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terryhowarth
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i've read all the articles here on oil pumps, and really need a step by step photographic lesson to achieve a rebuild. Only purched car 5 weeks ago and Engine was allways slow on pressure pickup (1-2 minutes)so I changed oil and filter 2 days ago with non return filter and 20W 40 oil. pressure increased for 1 day, although still very slow to pick up and today drove for 5kms and noticed No pressure. My question, is oil too low a viscosity (thin) or am I in deep trouble? and in need of a new pump and are they available

Greg Fletcher
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I'd only use a traditional 20w50 oil in this engine, but I doubt that is the nature of your problem. I would also avoid running the engine with no oil pressure as that can result in catastrophic failure in a short time. Oil pressure should build up in a few seconds, 1-2 minutes indicates significant issues.

On the 907, very poor oil pressure can be caused by wear on the main bearings, oil pump problems or even contamination in the oil pump relief valve in the oil pump housing as well as a broken or blocked oil pressure tube, so you'll have a number of things to investigate.

The oil pump is a fairly simple arrangement. The inner and outer rotor are what create the pumping action. These run a tight clearance and significant mileage will make them sloppy, but not normally anything close to what you are describing. It's usually worth investigating the oil relief valve spring. I'd remove it, clean everything well and reinstall with a good quality moly lube.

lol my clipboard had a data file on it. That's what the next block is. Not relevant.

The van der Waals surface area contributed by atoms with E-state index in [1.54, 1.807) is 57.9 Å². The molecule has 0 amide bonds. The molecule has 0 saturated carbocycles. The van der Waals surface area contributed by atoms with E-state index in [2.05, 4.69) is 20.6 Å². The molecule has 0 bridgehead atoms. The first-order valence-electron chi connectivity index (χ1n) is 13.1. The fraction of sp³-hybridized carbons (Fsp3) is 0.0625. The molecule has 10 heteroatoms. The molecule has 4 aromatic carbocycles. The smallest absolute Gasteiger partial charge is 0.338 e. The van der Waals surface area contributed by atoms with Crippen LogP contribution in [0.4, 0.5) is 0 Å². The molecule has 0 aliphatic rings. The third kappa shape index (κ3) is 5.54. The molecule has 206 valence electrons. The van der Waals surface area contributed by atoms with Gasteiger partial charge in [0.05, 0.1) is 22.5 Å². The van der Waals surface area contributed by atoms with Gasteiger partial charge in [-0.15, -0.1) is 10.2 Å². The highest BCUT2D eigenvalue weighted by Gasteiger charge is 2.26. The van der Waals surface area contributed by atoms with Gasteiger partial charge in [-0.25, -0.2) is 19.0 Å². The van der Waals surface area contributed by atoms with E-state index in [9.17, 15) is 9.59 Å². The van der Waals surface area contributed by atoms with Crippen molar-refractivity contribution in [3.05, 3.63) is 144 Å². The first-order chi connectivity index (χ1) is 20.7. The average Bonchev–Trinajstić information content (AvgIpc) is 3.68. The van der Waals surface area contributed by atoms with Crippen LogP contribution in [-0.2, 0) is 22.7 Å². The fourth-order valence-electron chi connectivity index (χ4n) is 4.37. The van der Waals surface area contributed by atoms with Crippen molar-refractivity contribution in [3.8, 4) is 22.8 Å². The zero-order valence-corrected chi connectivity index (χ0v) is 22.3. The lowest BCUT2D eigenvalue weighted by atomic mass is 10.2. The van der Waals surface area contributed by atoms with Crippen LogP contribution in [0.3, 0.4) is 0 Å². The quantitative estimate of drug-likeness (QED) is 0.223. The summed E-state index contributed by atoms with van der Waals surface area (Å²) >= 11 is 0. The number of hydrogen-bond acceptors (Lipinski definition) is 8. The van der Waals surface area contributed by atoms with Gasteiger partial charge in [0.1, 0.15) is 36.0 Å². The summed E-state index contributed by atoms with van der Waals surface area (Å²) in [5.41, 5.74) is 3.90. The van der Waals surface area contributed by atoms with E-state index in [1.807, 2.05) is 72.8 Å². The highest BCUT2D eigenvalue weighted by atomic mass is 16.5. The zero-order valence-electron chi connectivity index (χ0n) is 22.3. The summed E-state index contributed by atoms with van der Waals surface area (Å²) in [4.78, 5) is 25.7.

subwoofer
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I'll be aiming for 5W-50 as a first stop, if oil pressure is highish at full temp I will go down to 5W-40 to reduce wear in the cooler Norwegian climate.

Terry, are you sure you oil cooler hasn't clogged up? The oil in mine was so thick even diesel had a hard time passing. The oil cooler sandwich plate does NOT have a bypass mechanism, so if the cooler clogs up, you will have exactly 0 pressure. Before I started tearing things apart, I was seeing the same symptom as you.

Mind you, I haven't put everything back together yet, so I can't tell what helps and what doesn't, but I am really contemplating swapping the sandwich plate for one with a thermostat. Those never close off the bypass stream completely.

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terryhowarth